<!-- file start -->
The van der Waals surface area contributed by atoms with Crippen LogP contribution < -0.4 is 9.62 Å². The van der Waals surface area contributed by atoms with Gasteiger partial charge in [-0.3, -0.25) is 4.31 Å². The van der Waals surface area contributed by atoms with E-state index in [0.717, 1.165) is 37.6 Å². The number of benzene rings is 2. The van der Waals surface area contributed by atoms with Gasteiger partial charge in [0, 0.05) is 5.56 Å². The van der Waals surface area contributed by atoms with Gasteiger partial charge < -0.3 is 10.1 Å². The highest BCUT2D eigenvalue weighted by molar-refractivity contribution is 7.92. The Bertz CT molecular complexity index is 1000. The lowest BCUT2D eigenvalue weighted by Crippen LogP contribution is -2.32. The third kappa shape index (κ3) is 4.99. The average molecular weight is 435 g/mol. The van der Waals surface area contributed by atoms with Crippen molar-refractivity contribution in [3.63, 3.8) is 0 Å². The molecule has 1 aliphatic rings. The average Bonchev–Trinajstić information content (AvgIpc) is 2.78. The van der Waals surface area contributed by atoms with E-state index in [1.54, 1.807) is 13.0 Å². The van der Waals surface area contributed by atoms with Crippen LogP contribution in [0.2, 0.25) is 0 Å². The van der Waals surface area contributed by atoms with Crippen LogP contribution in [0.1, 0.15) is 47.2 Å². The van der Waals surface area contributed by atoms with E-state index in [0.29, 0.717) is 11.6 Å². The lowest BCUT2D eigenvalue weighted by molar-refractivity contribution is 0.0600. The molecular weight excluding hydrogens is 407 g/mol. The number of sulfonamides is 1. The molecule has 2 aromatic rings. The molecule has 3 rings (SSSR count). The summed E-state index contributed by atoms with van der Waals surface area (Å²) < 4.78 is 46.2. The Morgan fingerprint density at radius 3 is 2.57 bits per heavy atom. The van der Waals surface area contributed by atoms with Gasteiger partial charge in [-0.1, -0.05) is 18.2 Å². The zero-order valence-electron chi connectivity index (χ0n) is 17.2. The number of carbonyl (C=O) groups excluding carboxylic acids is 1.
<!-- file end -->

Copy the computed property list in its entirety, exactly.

The van der Waals surface area contributed by atoms with Crippen LogP contribution < -0.4 is 9.62 Å². The van der Waals surface area contributed by atoms with Gasteiger partial charge in [-0.3, -0.25) is 4.31 Å². The van der Waals surface area contributed by atoms with E-state index in [0.717, 1.165) is 37.6 Å². The number of benzene rings is 2. The van der Waals surface area contributed by atoms with Gasteiger partial charge in [0, 0.05) is 5.56 Å². The van der Waals surface area contributed by atoms with Gasteiger partial charge < -0.3 is 10.1 Å². The highest BCUT2D eigenvalue weighted by molar-refractivity contribution is 7.92. The Bertz CT molecular complexity index is 1000. The lowest BCUT2D eigenvalue weighted by Crippen LogP contribution is -2.32. The third kappa shape index (κ3) is 4.99. The average molecular weight is 435 g/mol. The van der Waals surface area contributed by atoms with Crippen molar-refractivity contribution in [3.63, 3.8) is 0 Å². The molecule has 1 aliphatic rings. The average Bonchev–Trinajstić information content (AvgIpc) is 2.78. The van der Waals surface area contributed by atoms with E-state index in [1.54, 1.807) is 13.0 Å². The van der Waals surface area contributed by atoms with Crippen LogP contribution in [0.2, 0.25) is 0 Å². The van der Waals surface area contributed by atoms with Crippen LogP contribution in [0.1, 0.15) is 47.2 Å². The van der Waals surface area contributed by atoms with E-state index in [0.29, 0.717) is 11.6 Å². The lowest BCUT2D eigenvalue weighted by molar-refractivity contribution is 0.0600. The molecular weight excluding hydrogens is 407 g/mol. The number of sulfonamides is 1. The molecule has 2 aromatic rings. The molecule has 3 rings (SSSR count). The summed E-state index contributed by atoms with van der Waals surface area (Å²) < 4.78 is 46.2. The Morgan fingerprint density at radius 3 is 2.57 bits per heavy atom. The van der Waals surface area contributed by atoms with Gasteiger partial charge in [-0.1, -0.05) is 18.2 Å². The zero-order valence-electron chi connectivity index (χ0n) is 17.2. The number of carbonyl (C=O) groups excluding carboxylic acids is 1.